I think $150k isn't enough money to make your own index fund. You'd really want at least $500k. And even then, it's probably not worth it. Just buy a cheap index fund like VTSAX and it will cost you a whopping $75/year in ER for the privilege of having ownership of almost 4000 stocks and not needing to spend anytime figuring out which stocks to buy and not needing to worry about which new stocks are being added to the index, and which are being removed, etc. And then when you went to liquidate, even just 10%, you'd have to do hundreds or thousands of transactions to keep some sort of asset allocation. What a pain.

Aphalite

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Re: What would you do with $150,000 and unlimited free trades?
« Reply #15 on: April 20, 2016, 12:30:37 PM »
At today's prices, I would put 10% into each of the below:

DIS - Disney
XOM - Exxon
RDS - Shell
HSY - Hershey's
NSRGY - Nestle SA (you could also buy it straight from the Swiss exchange)
NVO - Novo Nordisk
OHI - Omega Healthcare (skip this if in a taxable account and just spread it amongst the rest)
RAI - Reynolds American
JNJ - Johnson & Johnson
GOOG - Alphabet/Google

This gives you some good exposure to the best sectors for investor returns - consumer staples and healthcare. Energy exposure is okay at today's prices. Also gives you a little exposure to discretionary and tech, which should do better in bull markets. 9/10 companies are large caps, so you don't have to worry about security (OHI is small but a growing REIT that I like, taxes make it not worth it if not in a retirement account). The later half of this list is a little overpriced, but prospects over the long term should be good enough to cancel out the overvaluation over the 12-15 years. Some great businesses like Brown Forman, Kimberly Clark, Colgate Palmolive, Starbucks, Home Depot, etc. miss this list because of valuation

Telecaster

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Re: What would you do with $150,000 and unlimited free trades?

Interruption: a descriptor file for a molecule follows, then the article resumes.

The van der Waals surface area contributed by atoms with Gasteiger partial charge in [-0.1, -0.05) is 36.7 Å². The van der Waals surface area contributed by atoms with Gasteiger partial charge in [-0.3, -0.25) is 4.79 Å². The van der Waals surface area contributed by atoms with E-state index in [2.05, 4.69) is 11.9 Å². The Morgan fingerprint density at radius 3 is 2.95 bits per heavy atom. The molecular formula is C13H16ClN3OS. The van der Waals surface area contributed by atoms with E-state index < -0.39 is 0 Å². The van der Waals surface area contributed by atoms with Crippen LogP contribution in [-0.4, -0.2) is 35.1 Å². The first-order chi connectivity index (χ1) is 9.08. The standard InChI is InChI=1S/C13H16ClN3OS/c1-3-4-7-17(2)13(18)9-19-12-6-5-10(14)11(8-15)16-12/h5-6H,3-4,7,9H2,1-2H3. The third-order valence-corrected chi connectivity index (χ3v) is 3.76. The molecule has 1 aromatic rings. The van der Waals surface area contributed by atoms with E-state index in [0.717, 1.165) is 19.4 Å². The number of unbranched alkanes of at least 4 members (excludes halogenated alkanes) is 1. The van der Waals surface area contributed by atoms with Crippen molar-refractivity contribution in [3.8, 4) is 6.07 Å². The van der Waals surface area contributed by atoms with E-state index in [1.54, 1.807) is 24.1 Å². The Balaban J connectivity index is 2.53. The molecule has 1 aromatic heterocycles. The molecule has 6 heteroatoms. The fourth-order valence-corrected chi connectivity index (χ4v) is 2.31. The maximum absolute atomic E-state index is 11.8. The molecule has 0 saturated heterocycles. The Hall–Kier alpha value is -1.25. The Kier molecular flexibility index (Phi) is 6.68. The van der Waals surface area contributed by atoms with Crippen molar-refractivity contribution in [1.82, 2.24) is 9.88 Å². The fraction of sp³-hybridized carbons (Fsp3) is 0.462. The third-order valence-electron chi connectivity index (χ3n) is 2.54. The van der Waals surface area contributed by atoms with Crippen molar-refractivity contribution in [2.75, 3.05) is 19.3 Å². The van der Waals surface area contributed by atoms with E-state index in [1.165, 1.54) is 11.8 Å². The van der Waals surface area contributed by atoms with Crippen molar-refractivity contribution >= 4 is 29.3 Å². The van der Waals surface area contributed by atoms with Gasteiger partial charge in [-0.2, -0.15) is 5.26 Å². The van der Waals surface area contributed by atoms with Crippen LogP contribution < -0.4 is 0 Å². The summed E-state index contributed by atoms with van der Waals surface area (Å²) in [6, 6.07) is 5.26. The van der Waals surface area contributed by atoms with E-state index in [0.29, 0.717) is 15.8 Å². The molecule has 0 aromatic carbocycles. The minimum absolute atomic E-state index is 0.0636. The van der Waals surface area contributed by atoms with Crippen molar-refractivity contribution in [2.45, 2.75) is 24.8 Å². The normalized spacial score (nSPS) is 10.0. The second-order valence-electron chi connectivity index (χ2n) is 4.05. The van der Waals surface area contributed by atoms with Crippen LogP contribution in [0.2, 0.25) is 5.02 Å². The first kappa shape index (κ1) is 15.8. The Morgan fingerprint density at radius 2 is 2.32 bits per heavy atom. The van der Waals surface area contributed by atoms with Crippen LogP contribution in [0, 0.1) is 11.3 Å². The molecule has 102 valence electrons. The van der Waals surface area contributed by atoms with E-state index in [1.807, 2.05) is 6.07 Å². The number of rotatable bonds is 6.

« Reply #16 on: April 20, 2016, 12:52:35 PM »

Nereo,  part of the reason would be to get a lower expense ratio than the 0.05%. It may be small but if I do not have transaction costs I can eliminate it. 

Might be hard to do.  Even though you don't have commissions, you still have spreads.    FWIW, the tracking error on many Vanguard funds can be positive, that is the fund does better than the underlying index, and often times the positive error is larger than the expense ration.

https://www.bogleheads.org/wiki/Vanguard_small_cap_index_funds_tracking_error

In other words, it is hard to do it yourself

Curbside Prophet

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Re: What would you do with $150,000 and unlimited free trades?
« Reply #17 on: April 20, 2016, 01:54:08 PM »
VTSMX.  See you in 12 years. 

Big corporations have large exposure to international markets so there's a lot of redundancy in picking a US index and an International index.  It can potentially overweight you in foreign exposure.  As an example, S&P 500 companies derive roughly half their revenues from overseas.

Seppia

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Re: What would you do with $150,000 and unlimited free trades?
« Reply #18 on: April 20, 2016, 01:59:06 PM »
Big corporations have large exposure to international markets so there's a lot of redundancy in picking a US index and an International index.  It can potentially overweight you in foreign exposure.  As an example, S&P 500 companies derive roughly half their revenues from overseas.

This is the same argument Bogle makes, and it's just plain BS in my opinion.
The whole point of indexing is to diversify as much as possible.
Adding international exposure (which you can do today at very low cost) goes in that direction.
Are you sure the next Apple will still come out from the USA and not, say, from China? Or Germany? Finland?
Why not?


nereo

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Re: What would you do with $150,000 and unlimited free trades?
« Reply #19 on: April 20, 2016, 02:25:22 PM »
Big corporations have large exposure to international markets so there's a lot of redundancy in picking a US index and an International index.  It can potentially overweight you in foreign exposure.  As an example, S&P 500 companies derive roughly half their revenues from overseas.